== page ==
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Notes Towards Day 20 (Thurs, Nov. 14) : Unspoken Hunger

Anne Dalke's picture

The Coyote Clan

weather prediction:
44 degrees, 7 mph wind, 0% chance of precipitation, partly cloudy
Barbara is situating us in the Erdman Common Room
next site
to be selected by Shengjia
(reminder that, when you select a site, you need to post afterwards about the experience of being where we are...)

I. coursekeeping
for class on Tuesday, we will conclude our discussion of Terry Tempest Williams' An Unspoken Hunger.

Bring w/ you not only her text, but a print-off of (or computer access to) all of your site sits so far.

(If you have tagged them they will all be available on one page with that title.)

your writing assignment #10 (for most of you, a revision of #9) is due tomorrow @ 5
, to me and your partner
*  your next report on your field site is due Sunday @ 5
*  the deadline for your meeting-up-w/ the other class, and reporting on it, has been extended til the week after break (w/ some complaints about how hard it's been to schedule w/ you all!)

II. your on-line conversation (missing a # of posts,
from CMJ, Hannah, Rochelle, Susan, Wanhong, Zoe...):

a cluster of postings about activism-->
“Vital need” is my term of the week. I love this term …It sets a standard… a meaningful process to think about to what extent we should be using natural resources…

mbackus: I was wondering ... if anyone has been inspired to action by any of our readings in class?

SarahC: ...shall we think of one action we could do as a class?

[as an alternative to a final paper/in-class performance?!]

and economics:
while from a budgetary point of view the renovations may seem unnecissary Perry House's cultural significance must be taken into account when planning for its future.

SaraL: some things that have no monetary value …but are invaluable to the quality of life.

another cluster about feminism-->
: how do you place a value on women's domestic labor? …what is a human life …worth….?...we could pool together all the currency in the world, and then divide it by the population, so that each person was technically "worth" the same.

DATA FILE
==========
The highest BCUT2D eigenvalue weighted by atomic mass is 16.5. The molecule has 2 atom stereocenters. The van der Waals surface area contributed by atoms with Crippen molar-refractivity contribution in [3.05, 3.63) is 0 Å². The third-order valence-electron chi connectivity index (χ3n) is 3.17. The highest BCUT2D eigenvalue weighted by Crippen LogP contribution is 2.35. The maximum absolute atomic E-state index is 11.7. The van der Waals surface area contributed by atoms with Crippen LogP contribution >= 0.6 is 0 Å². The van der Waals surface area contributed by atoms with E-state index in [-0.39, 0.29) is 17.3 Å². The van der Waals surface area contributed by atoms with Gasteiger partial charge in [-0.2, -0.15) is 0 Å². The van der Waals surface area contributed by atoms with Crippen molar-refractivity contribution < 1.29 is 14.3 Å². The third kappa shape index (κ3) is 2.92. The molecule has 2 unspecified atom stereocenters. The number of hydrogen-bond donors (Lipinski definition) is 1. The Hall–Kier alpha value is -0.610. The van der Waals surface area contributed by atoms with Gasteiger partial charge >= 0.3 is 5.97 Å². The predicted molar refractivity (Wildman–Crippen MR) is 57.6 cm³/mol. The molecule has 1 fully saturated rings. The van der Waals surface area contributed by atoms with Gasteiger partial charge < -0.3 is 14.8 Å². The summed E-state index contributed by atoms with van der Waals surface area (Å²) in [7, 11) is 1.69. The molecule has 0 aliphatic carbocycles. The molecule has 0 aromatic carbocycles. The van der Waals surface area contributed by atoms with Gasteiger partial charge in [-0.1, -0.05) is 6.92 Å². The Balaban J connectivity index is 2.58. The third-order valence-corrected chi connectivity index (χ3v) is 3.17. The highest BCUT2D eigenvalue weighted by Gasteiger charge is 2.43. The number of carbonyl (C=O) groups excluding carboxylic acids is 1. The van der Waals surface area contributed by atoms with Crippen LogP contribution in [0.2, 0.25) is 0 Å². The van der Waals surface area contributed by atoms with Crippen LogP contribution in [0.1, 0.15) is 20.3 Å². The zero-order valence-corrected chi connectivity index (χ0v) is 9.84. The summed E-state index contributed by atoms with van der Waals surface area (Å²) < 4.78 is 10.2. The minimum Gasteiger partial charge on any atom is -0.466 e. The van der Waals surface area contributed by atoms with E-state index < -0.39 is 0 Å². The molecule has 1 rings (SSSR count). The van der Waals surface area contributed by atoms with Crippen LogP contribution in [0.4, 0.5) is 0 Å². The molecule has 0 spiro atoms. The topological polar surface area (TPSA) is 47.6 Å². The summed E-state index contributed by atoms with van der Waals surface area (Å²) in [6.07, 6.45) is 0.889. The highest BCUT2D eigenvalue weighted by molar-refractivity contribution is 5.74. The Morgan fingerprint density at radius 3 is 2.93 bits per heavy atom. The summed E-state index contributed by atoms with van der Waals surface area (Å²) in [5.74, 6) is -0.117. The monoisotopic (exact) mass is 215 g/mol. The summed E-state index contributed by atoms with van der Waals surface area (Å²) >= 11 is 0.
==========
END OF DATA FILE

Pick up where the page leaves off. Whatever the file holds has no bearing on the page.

mtran: how can we make sure that the rights women now have will not be taken all away again? …perhaps there should also be another amendment to enhance the rights of women?

SarahC: an amendment to the US constitution to protect the rights of women….originally proposed in 1923…was passed in 1978. But…this must be ratified by at least 3/4 of the individual states…three more states needed!

some thoughts on naming -->
an environmental thinker and writer named Bill McKibben… wrote, that we stop giving these storms the names of people, and start naming them after fossil fuel companies…the biggest contributors to the global warming that causes sea levels to rise and the waters to warm, which in turn boost the awesome, terrible power of a hurricane.

which fossil fuel company should receive the "honor" to be the first to give name to a storm?

and some reflections on where you came from -->
there are farmers all over Iowa…and how well someone manipulates the land determines the education levels of their communities….how well a farmer can convince Mother Nature to help produce some plants.

mtran on the important and really hard task of balancing between social and economic development and nature preservation in Vietnam